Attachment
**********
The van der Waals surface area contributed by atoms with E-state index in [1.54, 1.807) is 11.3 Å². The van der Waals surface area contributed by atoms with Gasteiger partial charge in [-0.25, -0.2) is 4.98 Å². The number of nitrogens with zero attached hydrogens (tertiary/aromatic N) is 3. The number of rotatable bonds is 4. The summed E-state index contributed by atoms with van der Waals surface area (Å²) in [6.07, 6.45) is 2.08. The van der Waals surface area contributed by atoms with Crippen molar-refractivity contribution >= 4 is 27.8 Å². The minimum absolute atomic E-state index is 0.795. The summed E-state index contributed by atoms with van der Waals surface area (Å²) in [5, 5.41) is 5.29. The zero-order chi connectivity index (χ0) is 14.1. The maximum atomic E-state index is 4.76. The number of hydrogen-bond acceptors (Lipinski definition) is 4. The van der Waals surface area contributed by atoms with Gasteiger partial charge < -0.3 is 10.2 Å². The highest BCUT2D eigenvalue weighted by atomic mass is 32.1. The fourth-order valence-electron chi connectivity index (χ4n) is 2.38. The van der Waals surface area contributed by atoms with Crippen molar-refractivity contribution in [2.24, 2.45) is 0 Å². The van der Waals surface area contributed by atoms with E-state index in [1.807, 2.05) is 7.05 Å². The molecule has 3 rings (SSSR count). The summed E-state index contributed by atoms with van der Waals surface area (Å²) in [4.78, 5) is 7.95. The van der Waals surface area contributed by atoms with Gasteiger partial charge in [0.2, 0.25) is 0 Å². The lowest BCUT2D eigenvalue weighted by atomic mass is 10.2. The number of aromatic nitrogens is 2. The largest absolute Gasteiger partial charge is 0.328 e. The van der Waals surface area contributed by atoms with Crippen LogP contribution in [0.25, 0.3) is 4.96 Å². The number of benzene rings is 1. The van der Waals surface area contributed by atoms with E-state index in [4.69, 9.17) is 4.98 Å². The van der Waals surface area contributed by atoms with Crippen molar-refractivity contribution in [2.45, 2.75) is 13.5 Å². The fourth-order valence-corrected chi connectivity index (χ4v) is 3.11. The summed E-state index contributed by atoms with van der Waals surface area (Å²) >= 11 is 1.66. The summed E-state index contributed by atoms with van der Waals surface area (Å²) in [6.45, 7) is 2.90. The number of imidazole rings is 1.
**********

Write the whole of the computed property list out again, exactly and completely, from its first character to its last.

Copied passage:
The van der Waals surface area contributed by atoms with E-state index in [1.54, 1.807) is 11.3 Å². The van der Waals surface area contributed by atoms with Gasteiger partial charge in [-0.25, -0.2) is 4.98 Å². The number of nitrogens with zero attached hydrogens (tertiary/aromatic N) is 3. The number of rotatable bonds is 4. The summed E-state index contributed by atoms with van der Waals surface area (Å²) in [6.07, 6.45) is 2.08. The van der Waals surface area contributed by atoms with Crippen molar-refractivity contribution >= 4 is 27.8 Å². The minimum absolute atomic E-state index is 0.795. The summed E-state index contributed by atoms with van der Waals surface area (Å²) in [5, 5.41) is 5.29. The zero-order chi connectivity index (χ0) is 14.1. The maximum atomic E-state index is 4.76. The number of hydrogen-bond acceptors (Lipinski definition) is 4. The van der Waals surface area contributed by atoms with Gasteiger partial charge < -0.3 is 10.2 Å². The highest BCUT2D eigenvalue weighted by atomic mass is 32.1. The fourth-order valence-electron chi connectivity index (χ4n) is 2.38. The van der Waals surface area contributed by atoms with Crippen molar-refractivity contribution in [2.24, 2.45) is 0 Å². The van der Waals surface area contributed by atoms with E-state index in [1.807, 2.05) is 7.05 Å². The molecule has 3 rings (SSSR count). The summed E-state index contributed by atoms with van der Waals surface area (Å²) in [4.78, 5) is 7.95. The van der Waals surface area contributed by atoms with Gasteiger partial charge in [0.2, 0.25) is 0 Å². The lowest BCUT2D eigenvalue weighted by atomic mass is 10.2. The number of aromatic nitrogens is 2. The largest absolute Gasteiger partial charge is 0.328 e. The van der Waals surface area contributed by atoms with Crippen LogP contribution in [0.25, 0.3) is 4.96 Å². The number of benzene rings is 1. The van der Waals surface area contributed by atoms with E-state index in [4.69, 9.17) is 4.98 Å². The van der Waals surface area contributed by atoms with Crippen molar-refractivity contribution in [2.45, 2.75) is 13.5 Å². The fourth-order valence-corrected chi connectivity index (χ4v) is 3.11. The summed E-state index contributed by atoms with van der Waals surface area (Å²) >= 11 is 1.66. The summed E-state index contributed by atoms with van der Waals surface area (Å²) in [6.45, 7) is 2.90. The number of imidazole rings is 1.